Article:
When you think about a clock or a watch, what’s the first thing that comes to mind? 

Maybe it’s the amount of jewels or diamonds encrusted on its exterior that first catch your eye. Maybe it’s the color of the hands.

Surely, the color and design of the dial are some of the things that stand out.

During the Renaissance, you might have taken notice of the dial because it was made from enamel. Though expensive now, then it was more of a result from watchmakers having to use the tools at their disposal. Nowadays, watch dials are made from different materials.

The two most common are metal and metal coated with porcelain enamel. Metal dials were just thin pieces of flat metal painted, embossed or printed with corresponding numbers, markers or decorations to show the time.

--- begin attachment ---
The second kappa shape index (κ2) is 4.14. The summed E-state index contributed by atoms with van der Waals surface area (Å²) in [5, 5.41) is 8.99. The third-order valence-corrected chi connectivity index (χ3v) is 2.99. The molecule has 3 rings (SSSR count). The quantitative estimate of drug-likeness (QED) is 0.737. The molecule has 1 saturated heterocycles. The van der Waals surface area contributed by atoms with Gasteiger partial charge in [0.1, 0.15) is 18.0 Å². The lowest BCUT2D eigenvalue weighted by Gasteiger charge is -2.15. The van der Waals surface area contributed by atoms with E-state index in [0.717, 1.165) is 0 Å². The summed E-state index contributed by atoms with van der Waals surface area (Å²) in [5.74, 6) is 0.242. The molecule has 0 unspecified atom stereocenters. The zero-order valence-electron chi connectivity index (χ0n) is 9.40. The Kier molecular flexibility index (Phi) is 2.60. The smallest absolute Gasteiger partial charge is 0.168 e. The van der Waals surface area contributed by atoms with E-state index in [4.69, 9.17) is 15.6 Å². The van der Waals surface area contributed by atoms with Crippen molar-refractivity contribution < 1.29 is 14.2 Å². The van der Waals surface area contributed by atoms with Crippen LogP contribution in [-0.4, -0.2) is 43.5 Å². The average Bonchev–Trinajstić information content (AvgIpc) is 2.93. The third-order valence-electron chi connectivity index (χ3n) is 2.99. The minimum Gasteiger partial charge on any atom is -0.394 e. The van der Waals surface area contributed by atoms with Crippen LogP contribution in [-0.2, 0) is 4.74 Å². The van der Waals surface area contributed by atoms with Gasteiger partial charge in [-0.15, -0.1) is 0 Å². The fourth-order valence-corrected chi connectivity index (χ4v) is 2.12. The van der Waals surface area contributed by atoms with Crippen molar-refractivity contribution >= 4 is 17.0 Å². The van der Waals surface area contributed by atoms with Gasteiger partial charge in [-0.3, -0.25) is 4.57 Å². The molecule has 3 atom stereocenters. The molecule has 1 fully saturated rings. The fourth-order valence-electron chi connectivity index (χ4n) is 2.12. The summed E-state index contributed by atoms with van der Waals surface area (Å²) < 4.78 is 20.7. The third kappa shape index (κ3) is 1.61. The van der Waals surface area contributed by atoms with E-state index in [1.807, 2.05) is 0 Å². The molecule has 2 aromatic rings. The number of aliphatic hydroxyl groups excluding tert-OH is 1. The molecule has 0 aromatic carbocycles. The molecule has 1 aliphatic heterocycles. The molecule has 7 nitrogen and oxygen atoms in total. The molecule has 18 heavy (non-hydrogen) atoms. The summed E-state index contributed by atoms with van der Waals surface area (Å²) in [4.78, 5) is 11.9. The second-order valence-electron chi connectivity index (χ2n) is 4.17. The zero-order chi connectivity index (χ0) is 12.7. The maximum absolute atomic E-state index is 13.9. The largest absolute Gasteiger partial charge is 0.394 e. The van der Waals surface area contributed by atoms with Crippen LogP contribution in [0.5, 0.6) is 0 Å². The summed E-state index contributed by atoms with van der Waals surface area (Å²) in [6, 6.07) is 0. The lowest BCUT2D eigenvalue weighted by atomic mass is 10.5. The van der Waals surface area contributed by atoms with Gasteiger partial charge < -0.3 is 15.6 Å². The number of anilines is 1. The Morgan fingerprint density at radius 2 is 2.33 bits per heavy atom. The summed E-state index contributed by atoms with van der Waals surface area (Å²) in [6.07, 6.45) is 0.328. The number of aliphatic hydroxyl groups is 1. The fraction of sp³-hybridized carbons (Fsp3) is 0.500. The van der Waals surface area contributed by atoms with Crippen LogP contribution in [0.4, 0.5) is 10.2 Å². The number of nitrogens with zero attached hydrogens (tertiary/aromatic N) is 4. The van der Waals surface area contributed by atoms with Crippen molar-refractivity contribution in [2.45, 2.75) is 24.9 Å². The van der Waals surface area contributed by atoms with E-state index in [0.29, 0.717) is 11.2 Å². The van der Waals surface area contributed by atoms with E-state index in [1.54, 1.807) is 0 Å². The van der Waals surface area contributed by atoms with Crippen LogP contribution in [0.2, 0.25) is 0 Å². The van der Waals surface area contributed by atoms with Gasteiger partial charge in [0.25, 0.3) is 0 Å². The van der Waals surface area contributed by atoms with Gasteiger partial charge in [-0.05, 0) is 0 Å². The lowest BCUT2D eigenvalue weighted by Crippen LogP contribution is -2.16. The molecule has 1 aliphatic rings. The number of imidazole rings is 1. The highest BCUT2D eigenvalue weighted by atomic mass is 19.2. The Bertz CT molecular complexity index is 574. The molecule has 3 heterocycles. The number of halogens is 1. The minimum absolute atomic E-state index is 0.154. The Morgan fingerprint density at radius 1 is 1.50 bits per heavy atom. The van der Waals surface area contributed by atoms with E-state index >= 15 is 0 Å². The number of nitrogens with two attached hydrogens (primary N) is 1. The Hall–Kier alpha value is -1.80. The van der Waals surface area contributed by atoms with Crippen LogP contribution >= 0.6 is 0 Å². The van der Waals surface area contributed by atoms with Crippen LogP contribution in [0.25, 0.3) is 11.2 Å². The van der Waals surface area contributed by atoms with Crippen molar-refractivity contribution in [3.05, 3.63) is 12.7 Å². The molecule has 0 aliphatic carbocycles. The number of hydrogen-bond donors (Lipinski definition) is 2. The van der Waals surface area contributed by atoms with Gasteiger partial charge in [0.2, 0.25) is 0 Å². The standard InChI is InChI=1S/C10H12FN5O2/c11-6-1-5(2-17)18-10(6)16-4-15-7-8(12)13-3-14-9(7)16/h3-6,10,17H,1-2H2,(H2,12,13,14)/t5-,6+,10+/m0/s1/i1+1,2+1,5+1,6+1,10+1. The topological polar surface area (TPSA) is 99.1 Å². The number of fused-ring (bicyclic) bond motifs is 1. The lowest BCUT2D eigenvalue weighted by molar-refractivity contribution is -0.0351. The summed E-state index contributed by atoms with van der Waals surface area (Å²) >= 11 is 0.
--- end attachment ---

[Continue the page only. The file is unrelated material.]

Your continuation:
Metal dials have the advantage over dials made of other materials in that they are able to be refinished — it can be stripped down, repainted and made to look good as new.

Porcelain enamel dials are made by firing a layer or layers of ground enamel powder onto a substrate of metal, usually copper. The enamel is applied to both sides to provide more firmness and then the numerals or markers are painted on top.

Making porcelain enamel dials is a painstaking process – as much an art as it is labor intensive.

However, watches with these dials are ones sure to be scooped up by collectors. 

One thing about porcelain enamel dials is that they actually are not made of porcelain. Porcelain is made by firing Kaolin to produce pottery. Enamel, however, is made from firing ground enamel powder. 

Once fired, the enamel is then polished and painted with any desired detailing. It is then fired again, producing an attractive, finished dial.

Because of their fragility and tendency to crack, collectors will pay dearly for watches with perfectly intact enamel dials.